The citadel at Erbil, Iraq. The city has been chosen to be the Arab Capital of Tourism for 2014.
ERBIL, Iraq — Erbil is preparing to greet visitors as the Arab Capital of Tourism in 2014, a singular honor for a non-Arab city. It won out over Beirut, Sharjah and the Saudi resort of Taif.
Erbil, the capital of Iraqi Kurdistan, already plays host to tourists from the Arab world, not least Iraqi Arabs, who come north to escape the heat, and the violence, elsewhere in the country.
Erbil has boomed in the decade since the 2003 U.S. invasion of Iraq ended the regime of President Saddam Hussein. Resorts and upscale housing developments have sprawled out across the once-empty plain between the city and mountains to the north. Erbil now boasts half a dozen world-class hotels, with prices to match, as well as luxury car showrooms, designer stores and Western-style fast food outlets.
To win the Tourism Capital designation from the Arab Council of Tourism, authorities in the Kurdish autonomous zone promised to host a range of activities, from winter ice-skating to an international marathon and a beauty contest, to entertain an anticipated 3 million visitors in 2014.
With the help of international experts, authorities are restoring the ancient walled citadel that dominates the center of the city and has revealed evidence of human occupation dating back 8,000 years.
Still, it might seem an odd place to plan a holiday.
Shia and Sunni neighbors to the south are on the brink of what could be a new civil war, a resurgent Al Qaeda is operating in neighboring Kirkuk province, and armed fighters of Turkey’s Kurdistan Workers Party are preparing to move into the Iraqi Kurdistan mountains as part of a peace deal with Ankara.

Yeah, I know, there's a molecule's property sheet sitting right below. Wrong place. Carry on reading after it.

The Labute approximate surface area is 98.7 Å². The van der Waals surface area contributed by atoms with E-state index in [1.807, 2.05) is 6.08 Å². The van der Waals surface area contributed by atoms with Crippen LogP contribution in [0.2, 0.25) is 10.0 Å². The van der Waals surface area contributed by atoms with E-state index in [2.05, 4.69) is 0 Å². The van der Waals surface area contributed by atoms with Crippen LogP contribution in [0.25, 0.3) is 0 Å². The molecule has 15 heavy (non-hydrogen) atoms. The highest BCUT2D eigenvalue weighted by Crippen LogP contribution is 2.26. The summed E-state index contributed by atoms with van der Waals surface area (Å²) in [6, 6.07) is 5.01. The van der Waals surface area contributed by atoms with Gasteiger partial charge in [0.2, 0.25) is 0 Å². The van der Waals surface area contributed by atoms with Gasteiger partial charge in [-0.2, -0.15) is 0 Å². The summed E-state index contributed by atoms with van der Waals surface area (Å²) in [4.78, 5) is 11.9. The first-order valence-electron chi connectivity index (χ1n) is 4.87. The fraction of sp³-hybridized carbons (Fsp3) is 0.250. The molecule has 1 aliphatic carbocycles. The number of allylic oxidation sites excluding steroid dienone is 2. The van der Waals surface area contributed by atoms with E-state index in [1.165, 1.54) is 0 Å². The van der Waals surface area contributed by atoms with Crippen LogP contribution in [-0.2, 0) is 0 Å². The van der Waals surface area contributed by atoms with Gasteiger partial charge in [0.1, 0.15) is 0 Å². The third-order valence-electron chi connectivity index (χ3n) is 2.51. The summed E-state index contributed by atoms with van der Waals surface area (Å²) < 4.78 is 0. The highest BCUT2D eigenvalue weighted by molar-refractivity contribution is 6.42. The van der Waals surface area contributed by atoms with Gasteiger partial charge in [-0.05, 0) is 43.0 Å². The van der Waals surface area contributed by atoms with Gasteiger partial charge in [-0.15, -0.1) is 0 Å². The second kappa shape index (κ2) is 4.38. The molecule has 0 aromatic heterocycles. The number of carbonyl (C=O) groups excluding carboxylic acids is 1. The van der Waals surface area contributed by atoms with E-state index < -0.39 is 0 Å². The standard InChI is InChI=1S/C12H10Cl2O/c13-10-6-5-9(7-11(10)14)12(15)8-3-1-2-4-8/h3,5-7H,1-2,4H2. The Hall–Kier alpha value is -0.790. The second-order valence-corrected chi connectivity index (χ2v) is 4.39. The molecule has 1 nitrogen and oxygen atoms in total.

On Kurdistan’s northwestern border, refugees are spilling across to seek sanctuary from the conflict in Syria.
The autonomous region nevertheless enjoys a high degree of calm and security, thanks to its own peshmerga army that mans the frontiers of the territory, and which in recent weeks deployed southward to secure areas of Sunni-Shiite tension.
Erbil is now home to a growing expatriate community of investment consultants, oil executives and language trainers – for younger Kurds, English is now the second language of choice rather than Arabic.
The city itself, despite its rapid Dubai-ization, has limited appeal. Standing on a featureless and somewhat dusty plain, it has more in common with the hot flatlands to the south than with the snow-capped landscape more typically associated with Kurdistan.
Little over 10 miles to the north, however, the road along which Kurds once retreated to escape the forces of Saddam Hussein winds steeply to an escarpment and then on to the mountains.
Heading toward the Zagros range that marks the border with Iran, it is a spring landscape of green hills, wild grasses and poppies, and traditional hill resorts such as the town of Shaqlawa that are rapidly expanding to meet a growing tourist boom.
Further along the road, built for the British between 1928-32 by Archibald Hamilton, a New Zealand engineer, leads through a dramatic gorge to the waterfall of Gali Ali Beg. An Austrian-built cable car is among the modern attractions.
The Kurds were once Iraq’s most despised community. As non-Arabs prone to rebellion, they faced periodic onslaughts by the previous Baghdad regime, including the Anfal campaign that followed the end of the Iran-Iraq war.
Kurds were driven from their homes and tens of thousands were killed as villages were destroyed and chemical weapons were used against them.
Now the autonomous region is an island of stability in a sea of troubles, and its politicians are increasingly important players in the turmoil afflicting the surrounding region.
Erbil’s designation as Arab Capital of Tourism will, the authorities hope, be a further opportunity to promote Kurdistan’s culture and newfound influence to a wider world.
Editor’s Note: Harvey Morris is the co-author of “No Friends but the Mountains: The Tragic History of the Kurds.”
An Australian/Kurdish joint venture since 2009, Kurdistan Adventures combines local knowledge with Western tour operating management. We pride ourselves on immersing our small groups of travelers in Iraqi Kurdistan culture with safety, security and professionalism. Our 8 day escorted tour includes the 3 major cities of Dohuk, Erbil and Sulymaniyah. A dedicated local guide will take you to key historical sites, explain local customs, dine with you in traditional restaurants and allow you to experience this amazing culture. Citizens of many countries including Australia, New Zealand, the EU, Canada, the UK and the USA are granted a free visa on arrival.